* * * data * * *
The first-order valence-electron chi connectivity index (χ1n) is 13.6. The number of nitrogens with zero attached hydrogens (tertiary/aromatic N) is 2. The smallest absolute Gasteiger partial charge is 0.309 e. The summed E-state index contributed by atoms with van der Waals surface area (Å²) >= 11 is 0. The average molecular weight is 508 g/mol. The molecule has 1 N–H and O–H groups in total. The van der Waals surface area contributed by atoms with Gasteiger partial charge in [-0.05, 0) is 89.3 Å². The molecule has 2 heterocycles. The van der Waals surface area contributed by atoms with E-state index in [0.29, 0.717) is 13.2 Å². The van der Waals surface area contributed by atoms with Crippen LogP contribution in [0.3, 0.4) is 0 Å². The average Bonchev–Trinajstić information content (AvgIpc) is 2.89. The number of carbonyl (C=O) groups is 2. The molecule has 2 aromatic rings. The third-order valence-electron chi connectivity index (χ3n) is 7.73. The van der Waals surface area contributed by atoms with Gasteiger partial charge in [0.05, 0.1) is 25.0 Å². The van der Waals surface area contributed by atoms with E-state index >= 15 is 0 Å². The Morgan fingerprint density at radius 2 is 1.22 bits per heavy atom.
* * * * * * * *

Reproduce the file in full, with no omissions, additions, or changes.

The first-order valence-electron chi connectivity index (χ1n) is 13.6. The number of nitrogens with zero attached hydrogens (tertiary/aromatic N) is 2. The smallest absolute Gasteiger partial charge is 0.309 e. The summed E-state index contributed by atoms with van der Waals surface area (Å²) >= 11 is 0. The average molecular weight is 508 g/mol. The molecule has 1 N–H and O–H groups in total. The van der Waals surface area contributed by atoms with Gasteiger partial charge in [-0.05, 0) is 89.3 Å². The molecule has 2 heterocycles. The van der Waals surface area contributed by atoms with E-state index in [0.29, 0.717) is 13.2 Å². The van der Waals surface area contributed by atoms with Crippen LogP contribution in [0.3, 0.4) is 0 Å². The average Bonchev–Trinajstić information content (AvgIpc) is 2.89. The number of carbonyl (C=O) groups is 2. The molecule has 2 aromatic rings. The third-order valence-electron chi connectivity index (χ3n) is 7.73. The van der Waals surface area contributed by atoms with Gasteiger partial charge in [0.05, 0.1) is 25.0 Å². The van der Waals surface area contributed by atoms with E-state index >= 15 is 0 Å². The Morgan fingerprint density at radius 2 is 1.22 bits per heavy atom.